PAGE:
Harford leads the state in the diversity of animals that have been found to have rabies, the county's health officer said last week, but the number of rabies cases in Harford has declined from a 1986 peak.

"We can expect it could be with us for another year or so, but it's a far cry from the epidemic of 1986," Thomas M. Thomas, the county's health officer, told the County Council Tuesday in his semi-annual public health report.

In 1986, when rabies was declared epidemic in Harford, there were 183 reported cases. As of Oct. 1, 1990, there were 33 cases of rabies reported in the county.

The diversity of animals affected in Harford in the last six years rivals that of any other area of the state, Thomas said.

"Among the animals affected by rabies were 276 raccoons, 10 foxes, six cats, five skunks, three ground hogs, two cows, two bats, one goat, one dog, one horse," Thomas said.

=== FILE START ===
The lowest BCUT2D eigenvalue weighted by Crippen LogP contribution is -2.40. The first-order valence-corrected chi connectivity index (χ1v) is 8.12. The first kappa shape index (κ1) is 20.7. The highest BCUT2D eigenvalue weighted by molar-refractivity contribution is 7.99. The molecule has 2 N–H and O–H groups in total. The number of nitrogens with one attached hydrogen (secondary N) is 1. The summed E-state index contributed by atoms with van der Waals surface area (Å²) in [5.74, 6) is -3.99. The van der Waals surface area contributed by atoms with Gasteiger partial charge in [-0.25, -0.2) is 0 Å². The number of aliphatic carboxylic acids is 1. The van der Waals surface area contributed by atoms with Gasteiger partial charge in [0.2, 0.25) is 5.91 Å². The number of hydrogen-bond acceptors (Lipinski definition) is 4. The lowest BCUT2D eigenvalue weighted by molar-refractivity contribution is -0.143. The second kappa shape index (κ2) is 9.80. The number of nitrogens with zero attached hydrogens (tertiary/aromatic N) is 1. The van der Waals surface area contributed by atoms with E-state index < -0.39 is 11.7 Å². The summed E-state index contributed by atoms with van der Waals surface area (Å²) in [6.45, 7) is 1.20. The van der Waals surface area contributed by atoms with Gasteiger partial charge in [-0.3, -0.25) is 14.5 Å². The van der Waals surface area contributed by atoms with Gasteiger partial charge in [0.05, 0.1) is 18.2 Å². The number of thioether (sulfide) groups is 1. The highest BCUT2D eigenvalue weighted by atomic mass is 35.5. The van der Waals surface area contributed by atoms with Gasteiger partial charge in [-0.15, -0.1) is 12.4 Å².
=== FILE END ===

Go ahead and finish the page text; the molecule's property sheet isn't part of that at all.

"We do lead the state in variety. We're the only county in the state to have had rabies in a horse. It was bitten by a dog."

The epidemic has traveled about 25 miles a year across the state from western Maryland, where it began in 1981, Thomas said. The disease has now moved through Cecil County and over to the Eastern Shore.

Harford was first affected in 1985. The county went from no reported cases in 1984 to 28 cases in 1985, including 15 cases in a two-month period that year.

One of the best ways to prevent rabies exposure to humans is to have dogs and cats vaccinated, Grigor said, because those animals have close contact with humans.

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